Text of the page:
Will Apex Legends and Anthem Improve EA's Financial Outlook?

By Rebecca Smith,
While a lot of gaming companies, such as Microsoft, are reporting good financial earnings for the last quarter, not every company is doing so well. Electronic Arts has instead reported their last financial quarter was "difficult", and EA CEO Andrew Wilson stated their games "did not perform to our expectations" during a "highly competitive year". What went wrong, and will Anthem and Apex Legends manage to drag them out of the slump?

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The biggest release of the quarter was undoubtedly Battlefield V. However, the last minute delay pushed it into "a competitive holiday window where heavy price discounting was a big factor". They also chose to delay the Battle Royale mode in favour of the single-player campaign, something that later turned out to be a mistake due to the game mode's meteoric rise in popularity. Sales expectations weren't met, but with the aforementioned Battle Royale mode being released in March, as well as the "third chapter of updates in the game", they're hoping to convert more players to the game.

The mobile market is also becoming "increasingly challenging". They've found that the "average age of Top 20 titles is greater than three years, and that it’s harder than ever for new games to break through". For example, Command & Conquer: Rivals did well in soft launch but not as well globally. They also suffered reduced revenue from Madden Mobile after making changes that reduced monetisation, while FIFA Online 4 isn't doing as well in the usually lucrative Asian market.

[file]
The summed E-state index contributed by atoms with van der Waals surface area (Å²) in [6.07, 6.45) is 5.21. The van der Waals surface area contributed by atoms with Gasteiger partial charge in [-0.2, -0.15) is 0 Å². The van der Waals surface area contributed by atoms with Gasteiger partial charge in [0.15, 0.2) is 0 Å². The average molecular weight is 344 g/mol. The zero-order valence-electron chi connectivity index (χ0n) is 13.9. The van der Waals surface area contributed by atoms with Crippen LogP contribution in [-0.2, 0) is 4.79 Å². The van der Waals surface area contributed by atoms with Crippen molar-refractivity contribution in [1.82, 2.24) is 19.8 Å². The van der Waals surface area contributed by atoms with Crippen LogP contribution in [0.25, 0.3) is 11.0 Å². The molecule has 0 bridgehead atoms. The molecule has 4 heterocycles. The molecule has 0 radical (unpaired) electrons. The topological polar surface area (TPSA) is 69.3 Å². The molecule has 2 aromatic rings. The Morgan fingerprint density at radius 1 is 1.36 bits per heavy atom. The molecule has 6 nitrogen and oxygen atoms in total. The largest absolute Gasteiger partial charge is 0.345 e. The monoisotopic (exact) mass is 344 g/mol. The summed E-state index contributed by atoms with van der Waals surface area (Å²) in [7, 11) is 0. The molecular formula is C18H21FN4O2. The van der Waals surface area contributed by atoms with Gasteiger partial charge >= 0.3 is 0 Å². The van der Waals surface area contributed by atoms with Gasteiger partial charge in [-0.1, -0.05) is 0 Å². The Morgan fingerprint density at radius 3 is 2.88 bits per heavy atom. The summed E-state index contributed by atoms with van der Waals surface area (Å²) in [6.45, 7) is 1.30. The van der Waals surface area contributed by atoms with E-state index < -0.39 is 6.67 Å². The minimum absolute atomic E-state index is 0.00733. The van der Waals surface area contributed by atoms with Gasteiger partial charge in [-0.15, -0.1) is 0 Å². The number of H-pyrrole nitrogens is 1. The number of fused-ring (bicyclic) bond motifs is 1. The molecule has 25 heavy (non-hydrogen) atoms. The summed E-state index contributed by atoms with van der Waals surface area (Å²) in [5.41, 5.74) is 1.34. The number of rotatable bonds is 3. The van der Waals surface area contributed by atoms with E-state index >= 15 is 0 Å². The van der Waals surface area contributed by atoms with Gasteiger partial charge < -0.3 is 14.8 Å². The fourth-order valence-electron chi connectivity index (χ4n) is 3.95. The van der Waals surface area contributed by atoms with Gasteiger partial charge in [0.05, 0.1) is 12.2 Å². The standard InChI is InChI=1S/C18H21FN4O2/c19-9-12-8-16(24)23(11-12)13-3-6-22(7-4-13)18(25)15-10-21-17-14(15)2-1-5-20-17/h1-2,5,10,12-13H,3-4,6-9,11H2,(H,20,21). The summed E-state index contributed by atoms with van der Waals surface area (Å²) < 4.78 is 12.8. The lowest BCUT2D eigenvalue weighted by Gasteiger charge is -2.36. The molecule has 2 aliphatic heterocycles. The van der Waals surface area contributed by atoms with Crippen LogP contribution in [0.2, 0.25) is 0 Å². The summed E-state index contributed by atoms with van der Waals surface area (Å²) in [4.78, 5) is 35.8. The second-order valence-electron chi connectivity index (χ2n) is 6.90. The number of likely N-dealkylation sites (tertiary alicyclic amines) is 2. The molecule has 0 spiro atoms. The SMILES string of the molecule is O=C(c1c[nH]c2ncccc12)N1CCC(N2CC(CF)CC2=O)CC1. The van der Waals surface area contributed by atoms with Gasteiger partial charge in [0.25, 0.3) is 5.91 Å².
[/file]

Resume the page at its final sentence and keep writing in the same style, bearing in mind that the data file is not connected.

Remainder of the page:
It wasn't all bad for the company, though. FIFA 19 became the "highest-selling console game in Europe", and they sold "an additional 2.4 million units of FIFA 18 throughout the year" solely because of the free World Cup expansion. Ultimate Team matches have increased by 15% year-on-year, and the franchise as a whole welcomed four million new players on console and PC. Despite these impressive numbers, the number of players who have made the leap from from older titles to FIFA 19 hasn't been as big as they had hoped, meaning FIFA 19 has performed "slightly below our expectations" according to EA's CFO Blake Jorgensen.

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The future isn't looking quite so bleak though, even if EA is expecting that "these challenges will continue to impact our performance in Q4". First there was the surprise launch of Apex Legends this week, where the company "deliberately chose a different go-to-market strategy to surprise and delight players around the world". Obviously the long-term results of this approach aren't known, but it turned out to be the company's biggest ever reveal. Not only that, there will be "a premium game this year that is a new twist on the Titanfall universe". EA seems to be placing a lot of hope on this to raise their fortunes for the next financial quarter.

Anthem also releases next week, and "the excitement in retail and digital channels [is] reaching higher-than-expected levels". Between the alphas and betas, millions of players have put more than 40 million playing hours into the game so far. The company is expecting to sell between 5-6 million copies of the game before the end of the financial year on March 31st. Looking further ahead, Star Wars Jedi: Fallen Order will be released this fall. Andrew Wilson was particularly excited about this title:

It’s very far along in development, and having spent time with it recently myself, it plays spectacularly well. This game truly captures the fantasy of becoming a Jedi, and we will have a lot more to share soon.
Finally, there will be new instalments in the Madden NFL, NHL, and NBA LIVE franchises, as well as the obligatory FIFA 20. Outside of sports titles, there will be new Need for Speed and Plants vs. Zombies titles, as well as new DLC expansions for The Sims 4. Only time will tell whether these new releases manage to turn EA's fortunes around.
Rebecca Smith
Written by Rebecca Smith
Rebecca is the Newshound Manager at TrueGaming Network. She has been contributing articles since 2010, especially those that involve intimidatingly long lists. When not writing news, she works in an independent game shop so that she can spend all day talking about games too. She'll occasionally go outside.